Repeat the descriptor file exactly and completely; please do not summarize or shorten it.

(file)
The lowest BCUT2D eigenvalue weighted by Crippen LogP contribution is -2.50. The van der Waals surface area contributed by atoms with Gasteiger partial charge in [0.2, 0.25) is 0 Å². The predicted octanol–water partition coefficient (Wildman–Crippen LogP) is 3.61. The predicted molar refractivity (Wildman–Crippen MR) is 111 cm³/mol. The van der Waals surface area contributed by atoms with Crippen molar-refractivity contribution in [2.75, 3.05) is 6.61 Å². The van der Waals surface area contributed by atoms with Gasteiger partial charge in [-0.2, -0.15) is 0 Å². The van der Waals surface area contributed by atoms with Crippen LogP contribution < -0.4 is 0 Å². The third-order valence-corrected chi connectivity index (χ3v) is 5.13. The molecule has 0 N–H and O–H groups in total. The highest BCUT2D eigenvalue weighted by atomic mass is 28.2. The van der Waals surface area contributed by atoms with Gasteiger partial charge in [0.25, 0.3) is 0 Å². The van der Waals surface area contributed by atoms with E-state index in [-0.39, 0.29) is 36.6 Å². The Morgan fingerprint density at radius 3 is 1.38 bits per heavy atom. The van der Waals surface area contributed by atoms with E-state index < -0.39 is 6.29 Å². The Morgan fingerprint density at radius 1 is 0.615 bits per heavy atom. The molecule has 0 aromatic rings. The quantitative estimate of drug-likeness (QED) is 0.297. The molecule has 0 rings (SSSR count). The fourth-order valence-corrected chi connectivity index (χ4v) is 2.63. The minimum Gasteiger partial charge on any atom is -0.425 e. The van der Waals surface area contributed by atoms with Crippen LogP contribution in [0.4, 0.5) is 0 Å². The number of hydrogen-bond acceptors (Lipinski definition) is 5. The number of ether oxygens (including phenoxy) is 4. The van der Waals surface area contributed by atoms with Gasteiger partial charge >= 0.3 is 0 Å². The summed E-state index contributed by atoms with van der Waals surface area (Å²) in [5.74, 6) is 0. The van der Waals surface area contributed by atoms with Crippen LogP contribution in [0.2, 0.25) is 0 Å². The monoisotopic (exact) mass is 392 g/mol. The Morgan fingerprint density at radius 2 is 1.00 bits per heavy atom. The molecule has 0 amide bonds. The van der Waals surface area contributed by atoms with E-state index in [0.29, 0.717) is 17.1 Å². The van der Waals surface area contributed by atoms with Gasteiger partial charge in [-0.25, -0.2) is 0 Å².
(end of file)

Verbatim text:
The lowest BCUT2D eigenvalue weighted by Crippen LogP contribution is -2.50. The van der Waals surface area contributed by atoms with Gasteiger partial charge in [0.2, 0.25) is 0 Å². The predicted octanol–water partition coefficient (Wildman–Crippen LogP) is 3.61. The predicted molar refractivity (Wildman–Crippen MR) is 111 cm³/mol. The van der Waals surface area contributed by atoms with Crippen molar-refractivity contribution in [2.75, 3.05) is 6.61 Å². The van der Waals surface area contributed by atoms with Gasteiger partial charge in [-0.2, -0.15) is 0 Å². The van der Waals surface area contributed by atoms with Crippen LogP contribution < -0.4 is 0 Å². The third-order valence-corrected chi connectivity index (χ3v) is 5.13. The molecule has 0 N–H and O–H groups in total. The highest BCUT2D eigenvalue weighted by atomic mass is 28.2. The van der Waals surface area contributed by atoms with Gasteiger partial charge in [0.25, 0.3) is 0 Å². The van der Waals surface area contributed by atoms with E-state index in [-0.39, 0.29) is 36.6 Å². The Morgan fingerprint density at radius 3 is 1.38 bits per heavy atom. The van der Waals surface area contributed by atoms with E-state index < -0.39 is 6.29 Å². The Morgan fingerprint density at radius 1 is 0.615 bits per heavy atom. The molecule has 0 aromatic rings. The quantitative estimate of drug-likeness (QED) is 0.297. The molecule has 0 rings (SSSR count). The fourth-order valence-corrected chi connectivity index (χ4v) is 2.63. The minimum Gasteiger partial charge on any atom is -0.425 e. The van der Waals surface area contributed by atoms with Crippen LogP contribution in [0.4, 0.5) is 0 Å². The number of hydrogen-bond acceptors (Lipinski definition) is 5. The number of ether oxygens (including phenoxy) is 4. The van der Waals surface area contributed by atoms with Gasteiger partial charge >= 0.3 is 0 Å². The summed E-state index contributed by atoms with van der Waals surface area (Å²) in [5.74, 6) is 0. The van der Waals surface area contributed by atoms with Crippen LogP contribution in [0.2, 0.25) is 0 Å². The monoisotopic (exact) mass is 392 g/mol. The Morgan fingerprint density at radius 2 is 1.00 bits per heavy atom. The molecule has 0 amide bonds. The van der Waals surface area contributed by atoms with E-state index in [0.29, 0.717) is 17.1 Å². The van der Waals surface area contributed by atoms with Gasteiger partial charge in [-0.25, -0.2) is 0 Å².